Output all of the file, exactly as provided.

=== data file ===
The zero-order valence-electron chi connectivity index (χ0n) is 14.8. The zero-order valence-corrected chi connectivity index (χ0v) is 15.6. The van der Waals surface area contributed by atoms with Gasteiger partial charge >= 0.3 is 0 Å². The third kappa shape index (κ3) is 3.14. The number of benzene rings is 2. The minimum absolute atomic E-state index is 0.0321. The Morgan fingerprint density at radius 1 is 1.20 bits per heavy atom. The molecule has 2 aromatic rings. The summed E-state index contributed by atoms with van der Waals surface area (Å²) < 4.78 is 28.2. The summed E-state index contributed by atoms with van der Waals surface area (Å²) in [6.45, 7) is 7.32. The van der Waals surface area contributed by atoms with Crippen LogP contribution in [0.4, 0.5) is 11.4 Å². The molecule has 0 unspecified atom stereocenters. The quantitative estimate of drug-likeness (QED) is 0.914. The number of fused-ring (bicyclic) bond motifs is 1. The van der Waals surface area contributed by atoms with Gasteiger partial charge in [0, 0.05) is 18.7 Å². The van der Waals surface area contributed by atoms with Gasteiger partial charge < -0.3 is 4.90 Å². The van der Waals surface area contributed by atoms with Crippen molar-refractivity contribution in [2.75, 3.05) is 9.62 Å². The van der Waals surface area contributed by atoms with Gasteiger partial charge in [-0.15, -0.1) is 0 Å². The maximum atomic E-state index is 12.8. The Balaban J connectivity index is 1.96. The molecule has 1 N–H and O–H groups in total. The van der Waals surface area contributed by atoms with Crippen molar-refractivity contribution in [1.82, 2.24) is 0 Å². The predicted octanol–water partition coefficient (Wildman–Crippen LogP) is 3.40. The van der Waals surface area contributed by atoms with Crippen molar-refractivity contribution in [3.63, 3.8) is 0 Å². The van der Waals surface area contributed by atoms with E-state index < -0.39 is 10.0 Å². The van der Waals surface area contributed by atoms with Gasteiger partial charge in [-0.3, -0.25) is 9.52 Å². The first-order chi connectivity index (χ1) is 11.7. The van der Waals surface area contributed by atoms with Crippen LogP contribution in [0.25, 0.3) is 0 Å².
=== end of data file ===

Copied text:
The zero-order valence-electron chi connectivity index (χ0n) is 14.8. The zero-order valence-corrected chi connectivity index (χ0v) is 15.6. The van der Waals surface area contributed by atoms with Gasteiger partial charge >= 0.3 is 0 Å². The third kappa shape index (κ3) is 3.14. The number of benzene rings is 2. The minimum absolute atomic E-state index is 0.0321. The Morgan fingerprint density at radius 1 is 1.20 bits per heavy atom. The molecule has 2 aromatic rings. The summed E-state index contributed by atoms with van der Waals surface area (Å²) < 4.78 is 28.2. The summed E-state index contributed by atoms with van der Waals surface area (Å²) in [6.45, 7) is 7.32. The van der Waals surface area contributed by atoms with Crippen LogP contribution in [0.4, 0.5) is 11.4 Å². The molecule has 0 unspecified atom stereocenters. The quantitative estimate of drug-likeness (QED) is 0.914. The number of fused-ring (bicyclic) bond motifs is 1. The van der Waals surface area contributed by atoms with Gasteiger partial charge in [0, 0.05) is 18.7 Å². The van der Waals surface area contributed by atoms with Gasteiger partial charge < -0.3 is 4.90 Å². The van der Waals surface area contributed by atoms with Crippen molar-refractivity contribution in [2.75, 3.05) is 9.62 Å². The van der Waals surface area contributed by atoms with Gasteiger partial charge in [-0.15, -0.1) is 0 Å². The maximum atomic E-state index is 12.8. The Balaban J connectivity index is 1.96. The molecule has 1 N–H and O–H groups in total. The van der Waals surface area contributed by atoms with Crippen molar-refractivity contribution in [1.82, 2.24) is 0 Å². The predicted octanol–water partition coefficient (Wildman–Crippen LogP) is 3.40. The van der Waals surface area contributed by atoms with Crippen molar-refractivity contribution in [3.63, 3.8) is 0 Å². The van der Waals surface area contributed by atoms with E-state index < -0.39 is 10.0 Å². The van der Waals surface area contributed by atoms with Gasteiger partial charge in [-0.3, -0.25) is 9.52 Å². The first-order chi connectivity index (χ1) is 11.7. The van der Waals surface area contributed by atoms with Crippen LogP contribution in [0.25, 0.3) is 0 Å².